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Photo: Ripe Oranges

Photo: Ripe Oranges

Delicious oranges on Grandma’s orange tree. Photo from 2005.

Fujifilm FinePix A360, 1/30, F2.8, 5.8mm, ISO79, 2005-11-19T14:57:31-05, 2005-11-19_14h57m31

Location: 1985 S. Carpenter Ave., Orange City, FL  32763-7334

Download the high-res JPEG or download the source image.

This work is licensed under a Creative Commons Attribution 3.0 License. Credit me as Richard X. Thripp and link here.

Photo: Downspout

Photo: Downspout

Rain water draining out of a downspout after a storm. Photo from 2005.

Fujifilm FinePix A360, 1/714, F4.7, 5.8mm, ISO64, 2005-11-14T16:40:23-05, 2005-11-14_16h40m23

Download the high-res JPEG or download the source image.

This work is licensed under a Creative Commons Attribution 3.0 License. Credit me as Richard X. Thripp and link here.

Photo: Hybrid Lilies

Photo: Hybrid Lilies

Hybrid lilies at Wal-Mart. Photo from 2005. As all of the 2005 photos I am posting this month, this is a new edit with a lot of extra color and contrast.

Fujifilm FinePix A360, 1/132, F2.8, 5.8mm, ISO64, 2005-10-24T14:12:34-04, 2005-10-24_14h12m34

Download the high-res JPEG or download the source image.

This work is licensed under a Creative Commons Attribution 3.0 License. Credit me as Richard X. Thripp and link here.

Photo: Pink Flowers in Early Morning

Photo: Pink Flowers in Early Morning

A macro of pink flowers with water drops, using the flash. Photo from 2005.

Fujifilm FinePix A360, 1/30, F2.8, 5.8mm, ISO100, 2005-10-10T07:33:41-04, 2005-10-10_07h33m41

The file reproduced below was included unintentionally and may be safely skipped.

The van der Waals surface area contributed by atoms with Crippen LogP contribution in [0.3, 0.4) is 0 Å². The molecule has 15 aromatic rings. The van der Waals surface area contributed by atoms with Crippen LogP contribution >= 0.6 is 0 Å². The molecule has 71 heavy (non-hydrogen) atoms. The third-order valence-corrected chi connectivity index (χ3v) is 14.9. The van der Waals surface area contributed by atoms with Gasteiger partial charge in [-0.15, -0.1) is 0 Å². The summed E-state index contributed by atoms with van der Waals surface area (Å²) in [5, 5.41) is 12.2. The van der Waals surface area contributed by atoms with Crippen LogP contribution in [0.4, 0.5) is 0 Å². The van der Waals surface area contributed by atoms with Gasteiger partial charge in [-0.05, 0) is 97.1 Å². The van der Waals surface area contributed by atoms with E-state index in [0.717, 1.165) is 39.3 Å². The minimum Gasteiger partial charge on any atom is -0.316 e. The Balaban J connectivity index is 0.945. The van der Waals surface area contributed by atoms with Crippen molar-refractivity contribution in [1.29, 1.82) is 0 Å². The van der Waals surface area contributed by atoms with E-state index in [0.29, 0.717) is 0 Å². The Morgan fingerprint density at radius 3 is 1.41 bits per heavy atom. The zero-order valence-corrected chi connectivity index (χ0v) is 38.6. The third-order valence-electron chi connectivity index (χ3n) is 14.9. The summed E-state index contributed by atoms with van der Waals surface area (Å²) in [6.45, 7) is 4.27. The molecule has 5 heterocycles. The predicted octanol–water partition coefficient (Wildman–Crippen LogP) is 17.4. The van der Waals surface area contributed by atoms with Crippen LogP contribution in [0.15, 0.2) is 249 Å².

Location: Thripp Residence, Ormond Beach, FL  32174-7227

Download the high-res JPEG or download the source image.

This work is licensed under a Creative Commons Attribution 3.0 License. Credit me as Richard X. Thripp and link here.

Photo: Mixed-Up Clouds

Photo: Mixed-Up Clouds

A swirl of clouds in a blue sky. This is from 2005. The only problems are the power lines and over-exposed clouds; otherwise I think it looks great.

Fujifilm FinePix A360, 1/2000, F4.7, 5.8mm, ISO64, 2005-10-07T17:43:10-04, 2005-10-07_17h43m10

Download the high-res JPEG or download the source image.

This work is licensed under a Creative Commons Attribution 3.0 License. Credit me as Richard X. Thripp and link here.

Do you have a product?

You may be the most creative person in the world, but do you have a product to represent you? A book or CD? Something that can be mass-produced?

I have some print copies of my photos, and, well… that’s about it. So if I die tomorrow, I won’t leave behind much of a legacy. At the very least I should create a book of photos.

My father has a book that he has been unable to sell… but at least he has something.